Impact of Consumer Spending on Retail REITs



Effect of consumer spending and savings on retail REITs

Retail REITs own and operate properties such as shopping malls and supermarkets. Retail REITs earn revenues from the number of footfalls in the properties they own or operate. In the iShares US Real Estate ETF (IYR), there are 17 REITs in the retail sector with a combined market capitalization of $174 billion. They account for 19% of the total IYR market capitalization.

Simon Property Group (SPG) is the largest retail REIT with a market capitalization of $60 billion. It’s followed by General Growth Properties (GGP) with $24 billion and Macerich (MAC) with $13 billion.

Investors looking for diversification in the retail REIT sector can get exposure through the iShares Cohen & Steers REIT ETF (ICF) and the Vanguard REIT ETF (VNQ).

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Main drivers of the retail industry

Consumer spending and the overall health of the economy are the main drivers of retail REITs. The Federal Reserve’s decision on December 16, 2015, to increase the interest rate by 0.25% could have a positive or negative impact on consumer spending. An increase in the interest rate may lead to consumers saving more, as they can receive a higher rate of return on their money. Or with the expectation of an increase in inflation, consumers may be influenced to spend more if they believe inflation will erode the purchasing power of the dollar.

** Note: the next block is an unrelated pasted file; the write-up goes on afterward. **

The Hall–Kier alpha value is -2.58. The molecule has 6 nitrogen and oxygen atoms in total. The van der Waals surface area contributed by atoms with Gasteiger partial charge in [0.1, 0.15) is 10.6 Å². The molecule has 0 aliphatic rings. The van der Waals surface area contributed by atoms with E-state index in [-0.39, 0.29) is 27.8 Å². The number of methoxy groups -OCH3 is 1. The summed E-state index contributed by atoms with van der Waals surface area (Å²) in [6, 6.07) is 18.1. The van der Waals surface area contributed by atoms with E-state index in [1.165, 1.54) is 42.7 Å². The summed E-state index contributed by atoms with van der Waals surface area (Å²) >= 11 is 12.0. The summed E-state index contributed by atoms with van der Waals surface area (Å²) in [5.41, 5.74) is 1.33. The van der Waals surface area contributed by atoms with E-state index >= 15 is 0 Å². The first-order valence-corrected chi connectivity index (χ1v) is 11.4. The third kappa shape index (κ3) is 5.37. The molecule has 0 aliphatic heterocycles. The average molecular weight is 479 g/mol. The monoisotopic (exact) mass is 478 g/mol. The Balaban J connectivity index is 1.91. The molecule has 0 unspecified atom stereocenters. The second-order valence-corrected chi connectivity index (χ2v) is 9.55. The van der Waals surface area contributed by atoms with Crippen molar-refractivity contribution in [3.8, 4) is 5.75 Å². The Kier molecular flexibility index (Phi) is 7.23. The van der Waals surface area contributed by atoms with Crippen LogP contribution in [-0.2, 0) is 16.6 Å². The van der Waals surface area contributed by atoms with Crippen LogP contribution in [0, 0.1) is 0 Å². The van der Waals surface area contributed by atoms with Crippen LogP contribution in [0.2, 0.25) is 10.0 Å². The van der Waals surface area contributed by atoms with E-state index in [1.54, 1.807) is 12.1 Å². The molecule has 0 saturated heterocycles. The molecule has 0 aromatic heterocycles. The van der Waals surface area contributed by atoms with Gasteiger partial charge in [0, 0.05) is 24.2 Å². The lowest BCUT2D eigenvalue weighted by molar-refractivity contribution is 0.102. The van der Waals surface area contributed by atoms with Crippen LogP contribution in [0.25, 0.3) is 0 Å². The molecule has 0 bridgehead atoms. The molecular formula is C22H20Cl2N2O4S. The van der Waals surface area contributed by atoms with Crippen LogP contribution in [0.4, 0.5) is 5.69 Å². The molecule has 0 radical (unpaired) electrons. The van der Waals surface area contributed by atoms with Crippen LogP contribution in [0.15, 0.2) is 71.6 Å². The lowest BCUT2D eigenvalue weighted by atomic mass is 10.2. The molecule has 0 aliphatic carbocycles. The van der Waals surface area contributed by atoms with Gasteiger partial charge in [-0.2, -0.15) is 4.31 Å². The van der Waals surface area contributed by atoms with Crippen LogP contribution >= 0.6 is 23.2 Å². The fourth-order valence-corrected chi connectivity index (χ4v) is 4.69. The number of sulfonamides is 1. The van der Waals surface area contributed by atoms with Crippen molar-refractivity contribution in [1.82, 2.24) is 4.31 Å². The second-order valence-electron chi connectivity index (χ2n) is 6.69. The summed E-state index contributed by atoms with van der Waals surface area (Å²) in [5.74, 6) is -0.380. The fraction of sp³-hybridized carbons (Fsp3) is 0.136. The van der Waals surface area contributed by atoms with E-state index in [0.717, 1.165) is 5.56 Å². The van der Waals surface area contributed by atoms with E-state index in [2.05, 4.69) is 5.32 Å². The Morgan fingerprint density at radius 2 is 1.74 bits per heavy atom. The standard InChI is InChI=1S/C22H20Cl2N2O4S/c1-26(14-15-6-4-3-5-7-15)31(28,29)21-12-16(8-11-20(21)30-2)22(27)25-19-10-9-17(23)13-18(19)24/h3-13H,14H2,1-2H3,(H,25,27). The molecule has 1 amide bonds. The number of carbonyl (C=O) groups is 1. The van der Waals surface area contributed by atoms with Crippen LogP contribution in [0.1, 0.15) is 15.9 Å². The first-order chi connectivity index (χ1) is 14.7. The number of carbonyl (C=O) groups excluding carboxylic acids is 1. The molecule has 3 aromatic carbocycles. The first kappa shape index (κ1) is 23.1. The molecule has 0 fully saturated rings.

The overall health of the economy is also impacted by changes in the interest rate. In a depressed economy, consumers may not be able to take advantage of financing, even when interest rates are low. But if consumers are confident about the economy and future income prospects, they may be willing to take more risks and spend money.

The above graph shows the relationship between consumer saving and expenditures over a ten-year period.


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